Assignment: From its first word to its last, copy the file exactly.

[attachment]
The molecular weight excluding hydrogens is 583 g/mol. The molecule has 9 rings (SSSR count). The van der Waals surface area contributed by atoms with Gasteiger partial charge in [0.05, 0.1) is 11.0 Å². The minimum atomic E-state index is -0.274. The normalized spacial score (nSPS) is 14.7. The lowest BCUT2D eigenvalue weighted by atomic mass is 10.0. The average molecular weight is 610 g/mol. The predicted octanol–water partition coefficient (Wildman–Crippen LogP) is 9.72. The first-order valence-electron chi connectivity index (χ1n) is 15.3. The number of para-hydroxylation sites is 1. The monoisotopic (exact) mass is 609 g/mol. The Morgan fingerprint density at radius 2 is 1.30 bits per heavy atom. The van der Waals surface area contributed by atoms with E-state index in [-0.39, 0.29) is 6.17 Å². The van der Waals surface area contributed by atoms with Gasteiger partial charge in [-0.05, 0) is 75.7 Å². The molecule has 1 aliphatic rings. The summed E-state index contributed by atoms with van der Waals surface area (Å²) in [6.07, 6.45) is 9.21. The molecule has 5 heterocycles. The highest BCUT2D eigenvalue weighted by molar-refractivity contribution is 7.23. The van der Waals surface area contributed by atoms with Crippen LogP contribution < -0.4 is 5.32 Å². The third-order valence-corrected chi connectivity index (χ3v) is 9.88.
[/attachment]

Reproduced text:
The molecular weight excluding hydrogens is 583 g/mol. The molecule has 9 rings (SSSR count). The van der Waals surface area contributed by atoms with Gasteiger partial charge in [0.05, 0.1) is 11.0 Å². The minimum atomic E-state index is -0.274. The normalized spacial score (nSPS) is 14.7. The lowest BCUT2D eigenvalue weighted by atomic mass is 10.0. The average molecular weight is 610 g/mol. The predicted octanol–water partition coefficient (Wildman–Crippen LogP) is 9.72. The first-order valence-electron chi connectivity index (χ1n) is 15.3. The number of para-hydroxylation sites is 1. The monoisotopic (exact) mass is 609 g/mol. The Morgan fingerprint density at radius 2 is 1.30 bits per heavy atom. The van der Waals surface area contributed by atoms with E-state index in [-0.39, 0.29) is 6.17 Å². The van der Waals surface area contributed by atoms with Gasteiger partial charge in [-0.05, 0) is 75.7 Å². The molecule has 1 aliphatic rings. The summed E-state index contributed by atoms with van der Waals surface area (Å²) in [6.07, 6.45) is 9.21. The molecule has 5 heterocycles. The highest BCUT2D eigenvalue weighted by molar-refractivity contribution is 7.23. The van der Waals surface area contributed by atoms with Crippen LogP contribution < -0.4 is 5.32 Å². The third-order valence-corrected chi connectivity index (χ3v) is 9.88.